Lastly, Indiana Jones (I know, not exactly the most Disney of topics, but there are attractions, and I grew up idolizing the man) and the Kingdom of the Crystal Skull finally has a trailer.

13 February 2008

Sports and exercise in zero gravity

The 2009 Marathon Weekend at Walt Disney World is rapidly approaching. Or rather, the ability to register is swiftly coming to a close. Though the Half and Full Marathons are not until January 9th and 10th, 2009, respectfully, registration is already starting to fill up. Goofy’s Challenge, those participant running in both the Half and Full Marathon, has already reached its capacity registration. And while there is still plenty of room for those wishing to run the full Marathon, the Half Marathon has already reached the 75 percent registration level. If you are looking for any further incentive, the price to register is currently discounted, and will go up at the end of the month.

Why do I know this? Well, because yesterday was the anniversary of the day my wife and I met. We decided that we would do gifts this year, small inexpensive gifts. Well, my wife broke the rules and went big. What did I get, you ask? An annual pass? No. Framed artwork from the Art of Disney store? No. Rare ticket booklets? No. A copy of Walt Disney’s Epcot Center? No. Instead of sweet gifts, my wife decided to give me a swift kick in the bum and sign us both up for next year’s Half Marathon.

Now, I have been a runner most of my life, sans the past few years, so getting back into shape shouldn’t be too big of an ordeal, but this wasn’t exactly on my agenda for this year. My wife took up running a few years ago as a social hobby. She first enlisted my cousin to run with her. These runs were filled with grips about my cousin’s boyfriend and me. Since my cousin has moved away, it has become a topic with a close friend of ours who runs marathons on a regular basis. These two, I might add, seem to spend a substantial part of their day talking, emailing, and texting one another, so I am not surprised that this marathon idea seems to have crept up on me.

Now I would love to run for a charity organization, say Lou’s Dream Team, but currently I am only running for myself. Aside from wanting some good to come of my race, besides getting healthier, I will also be running in the memory of my Aunt Keeni. For those of you who have followed the Main Street Gazette for a while, you know that my Aunt worked in security for Walt Disney World for twenty years before she was killed in a car accident on her way to work a year and a half ago. Several members of my family, including myself, have commented on the odd sensations we feel when at Walt Disney World now, as if she is still there, around the next corner, showing us all of the secrets. So I will run for Keeni and, perhaps, if the opportunity presents itself, I will be able to run for the good of those still with us as well.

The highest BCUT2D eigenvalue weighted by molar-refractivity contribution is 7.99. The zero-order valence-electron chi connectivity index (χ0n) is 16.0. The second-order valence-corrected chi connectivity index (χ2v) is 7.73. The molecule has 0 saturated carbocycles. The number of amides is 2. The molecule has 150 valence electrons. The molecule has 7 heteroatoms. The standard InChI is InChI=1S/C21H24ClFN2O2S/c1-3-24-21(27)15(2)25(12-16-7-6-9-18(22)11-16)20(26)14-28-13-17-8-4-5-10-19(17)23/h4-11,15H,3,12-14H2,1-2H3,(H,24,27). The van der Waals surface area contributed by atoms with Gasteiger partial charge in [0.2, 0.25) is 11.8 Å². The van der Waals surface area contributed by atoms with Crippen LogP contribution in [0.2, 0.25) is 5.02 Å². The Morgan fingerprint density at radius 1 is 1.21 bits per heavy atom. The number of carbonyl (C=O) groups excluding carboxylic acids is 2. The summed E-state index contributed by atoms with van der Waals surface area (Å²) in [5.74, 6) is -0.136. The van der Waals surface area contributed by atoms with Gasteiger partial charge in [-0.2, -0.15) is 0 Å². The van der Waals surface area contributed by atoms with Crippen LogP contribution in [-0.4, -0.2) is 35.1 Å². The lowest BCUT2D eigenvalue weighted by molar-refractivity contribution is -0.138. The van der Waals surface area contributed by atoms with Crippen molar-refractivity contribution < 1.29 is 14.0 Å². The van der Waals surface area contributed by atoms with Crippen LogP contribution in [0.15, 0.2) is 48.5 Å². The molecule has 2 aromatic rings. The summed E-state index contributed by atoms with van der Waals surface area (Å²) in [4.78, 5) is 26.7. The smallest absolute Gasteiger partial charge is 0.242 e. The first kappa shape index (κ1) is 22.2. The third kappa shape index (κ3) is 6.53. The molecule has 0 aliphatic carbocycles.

If you would like to be part of the next marathon weekend, I suggest you register as soon as possible. You can find registration information at Walt Disney World Marathon Weekend. For those of you looking for a Valentine’s Gift for your special someone, the total to register as a couple is currently 214 dollars. 2 and 14, the date of Valentine’s Day, coincidence? I think not!

I hope to see you, and run with you, there!

11 February 2008

So this is love

Just a quick reminder to all of us who are madly in love with Walt Disney World, Valentine's Day is only three days away, so you had better make sure to show some love in the direction of your true loves! Mickey, Prince Charming, Donald, Beast, Aladdin, and Eric didn't forget their loved ones, so neither should you!
Photograph copyright Disney

09 February 2008

Save Our Swirl – Welcome to our living laboratories

My friend Doc and I were talking about how the senses affect your experience at Walt Disney World. Sights are the obvious main source of input, but the aromas and tastes also play an important part in the overall encounter. But the piece that really struck me was in talking about sound, specifically the sounds of the new recorded narration in Living with the Land. We all know that the sounds and music of the parks make these trips something truly unique, but what about the absence of sounds, or their replacement?

I went and listened to the new narration, and it has its benefits to be sure. No longer will boats be empty and drive by, while you stand patiently, and later impatiently, for a boat with a human reporter. I understand that this was due to the fact that to remove boats off of the loop required shutting the attraction down, but it doesn’t help when you see 10 empty boats float by uninhabited. As well, with the new narration you can ensure the quality of the show, whereas, occasionally in the past, pertinent information about the attraction could be conveyed by in a rather dull or lackluster manner. Adding the recorded narration even removed much of the need for Living with the Land to require Fastpass. But, like my friend Doc, I just can’t help but miss having a real person on the tour with me.

Living with the Land, to me, also means living with each other. Whether that means in providing for one another, taking care and interest in our fellow humankind, or coping with each of our flaws and praising our varied abilities, we are, after all, all in this together. Yet, in taking away the human element from the Living with the Land attraction, it now feels more like Living with Technology. Yes, there have always been, and always will be, innovative growing techniques, the partnership with NASA doesn’t appear to be going anywhere, and even the opening scenes have those new fangled audio-animatronics, but does that have to mean every aspect of the attraction has to be upgraded with new technologies the minute they become available? The idea of a recorded audio for Living with the Land is not a new one, but the technology to time everything just right was not available until just recently. When the solution to the “problem” became available, it was immediately thrown into practice.